What type of spaying or neutering should i consider for my pet?

Spaying and neutering are important to reduce pet overpopulation. If you decide to spay or neuter your pet, you have options. Many pet owners choose to spay or neuter their pets, and spaying and neutering are important to reducing pet overpopulation. Discuss options with your vet so you can make the right decision for you, your family and your pet.

We recommend spaying or neutering your kitten or dog. Every year, millions of unwanted dogs, cats, kittens and puppies are euthanized. Sterilizing your dog or cat will help prevent unwanted cages, protect against some serious health problems, and may reduce many of the behavioral problems associated with the mating instinct. It is important to note that recent data suggests that castration before puberty may inculcate a tendency to shyness and insecure behavior.

Although these procedures can be performed on puppies as young as a few months old, dog owners should consult their veterinarian to determine the best age for spaying or neutering their pet. The AKC Canine Health Foundation sponsored research that indicates that spaying or neutering dogs after they have gone through puberty may have long-term health benefits. The benefits of castration after puberty may include a reduction in orthopedic health problems, a possible reduction in certain types of cancer in specific breeds, and a possible improvement in behavior. More research is being done in this area to compare the differences between breeds and the size of dogs.

Talk to your vet for advice on spaying or neutering your puppy or dog. She will be able to answer any questions or concerns you may have. One factor that contributes to the increased longevity of altered pets is their lower risk of suffering from certain types of cancer. Intact female dogs and cats are more likely to develop pyometra (a potentially fatal uterine infection) and cancers of the uterus, mammary glands, and other types of reproductive system cancers.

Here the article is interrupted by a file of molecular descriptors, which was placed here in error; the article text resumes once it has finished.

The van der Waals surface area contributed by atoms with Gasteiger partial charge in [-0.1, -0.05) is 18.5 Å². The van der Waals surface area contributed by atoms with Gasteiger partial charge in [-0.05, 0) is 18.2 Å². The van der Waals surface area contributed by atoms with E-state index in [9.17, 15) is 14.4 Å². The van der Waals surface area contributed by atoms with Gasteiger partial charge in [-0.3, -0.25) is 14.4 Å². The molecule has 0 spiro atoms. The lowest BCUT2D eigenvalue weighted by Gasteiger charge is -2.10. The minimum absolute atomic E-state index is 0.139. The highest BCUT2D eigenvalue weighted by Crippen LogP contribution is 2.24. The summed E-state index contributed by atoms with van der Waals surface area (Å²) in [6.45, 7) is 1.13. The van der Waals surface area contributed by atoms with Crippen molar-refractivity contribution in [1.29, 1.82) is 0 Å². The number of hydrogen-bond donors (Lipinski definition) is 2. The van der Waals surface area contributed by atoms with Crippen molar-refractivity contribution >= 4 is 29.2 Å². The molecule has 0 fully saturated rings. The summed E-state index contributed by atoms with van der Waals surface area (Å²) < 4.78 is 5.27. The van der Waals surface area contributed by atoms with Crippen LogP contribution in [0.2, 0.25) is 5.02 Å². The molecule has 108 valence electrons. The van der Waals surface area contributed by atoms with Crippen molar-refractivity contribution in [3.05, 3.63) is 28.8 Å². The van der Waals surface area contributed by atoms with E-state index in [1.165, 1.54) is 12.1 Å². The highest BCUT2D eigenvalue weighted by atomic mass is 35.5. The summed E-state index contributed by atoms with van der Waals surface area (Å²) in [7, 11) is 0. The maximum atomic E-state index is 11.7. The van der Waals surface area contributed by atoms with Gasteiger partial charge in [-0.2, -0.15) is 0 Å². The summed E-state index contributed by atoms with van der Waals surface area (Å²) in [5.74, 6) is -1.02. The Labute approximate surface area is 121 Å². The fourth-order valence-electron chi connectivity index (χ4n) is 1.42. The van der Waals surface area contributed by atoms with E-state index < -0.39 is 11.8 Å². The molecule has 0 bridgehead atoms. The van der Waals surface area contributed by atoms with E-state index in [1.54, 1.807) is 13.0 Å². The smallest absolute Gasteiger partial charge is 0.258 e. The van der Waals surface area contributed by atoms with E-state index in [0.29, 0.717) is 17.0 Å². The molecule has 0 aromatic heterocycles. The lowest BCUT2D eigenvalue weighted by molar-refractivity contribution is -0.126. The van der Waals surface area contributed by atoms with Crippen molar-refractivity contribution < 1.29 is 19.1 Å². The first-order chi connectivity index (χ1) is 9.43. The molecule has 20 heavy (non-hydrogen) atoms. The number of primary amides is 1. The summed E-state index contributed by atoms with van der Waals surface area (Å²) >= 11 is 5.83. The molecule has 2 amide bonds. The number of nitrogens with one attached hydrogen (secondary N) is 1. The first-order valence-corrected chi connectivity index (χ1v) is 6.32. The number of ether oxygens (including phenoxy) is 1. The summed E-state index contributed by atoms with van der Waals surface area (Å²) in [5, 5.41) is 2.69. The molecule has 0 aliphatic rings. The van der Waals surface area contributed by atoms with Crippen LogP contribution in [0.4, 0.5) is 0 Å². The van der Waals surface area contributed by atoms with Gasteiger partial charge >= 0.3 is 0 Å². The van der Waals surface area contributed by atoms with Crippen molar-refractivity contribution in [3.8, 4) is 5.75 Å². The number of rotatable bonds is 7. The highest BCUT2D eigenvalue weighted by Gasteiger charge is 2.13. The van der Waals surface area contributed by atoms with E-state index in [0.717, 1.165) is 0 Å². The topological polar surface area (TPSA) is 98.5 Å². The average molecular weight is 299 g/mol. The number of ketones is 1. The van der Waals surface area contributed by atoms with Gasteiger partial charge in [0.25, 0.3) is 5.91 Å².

Neutering male pets eliminates the risk of testicular cancer and eliminates the possibility of developing benign prostatic hyperplasia, which can affect the ability to defecate. Spaying or neutering your pet benefits both your animal and your community. According to the ASPCA, animals that have been spayed or neutered tend to be less aggressive, since their mating instinct has been eliminated. Many unwanted behaviors, such as fighting, wandering, spraying and crying, will go away after surgery, and most pets become even more affectionate to their owners.

In addition, sterilizing women prevents breast cancer and eliminates both uterine infections and cancer, and in the case of men, castration reduces the possibility of testicular cancer and prostate problems. Neutering or spaying can decrease your pet's overall activity level, its natural tendency to wander, and its hormonal balance, which can influence appetite. By spaying or neutering your pet, you can help protect it against certain diseases, perhaps address certain unwanted behaviors and save money. Both terms refer to the surgical sterilization of an animal, but castration is sometimes used for both sexes.

For more information on how to spay or neuter your pet, schedule an appointment at the Animal League Wellness Center. Early sterilization of dogs and cats can help protect them from some serious health problems in the future, such as uterine infections and breast cancer. Eliminates the possibility of developing a serious and potentially fatal infection of the uterus suffered by many mature, unsterilized animals (pyometra). A study by the University of Georgia, based on the medical records of more than 70,000 animal patients, found that the life expectancy of neutered male dogs was 13.8% longer and that of sterilized female dogs 26.3% longer.

Therefore, a neutered male will be less tempted to abandon his property and cross that dangerous road in search of a mate. Another study, conducted by Banfield Pet Hospitals on a database of 2.2 million dogs and 460,000 cats, reflected similar findings and concluded that neutered male dogs lived 18% longer and sterilized female dogs lived 23% longer. It has been shown that the average life expectancy of sterilized and neutered cats and dogs is longer than the lifespan of those that are not. In addition, while spaying or neutering your pets may help curb certain undesirable behaviors, it won't change their fundamental personalities.


Chandra Vangompel
Chandra Vangompel

Subtly charming pizza junkie. Hardcore travel maven. Proud pop culture nerd. Extreme food evangelist. Total pop culture guru.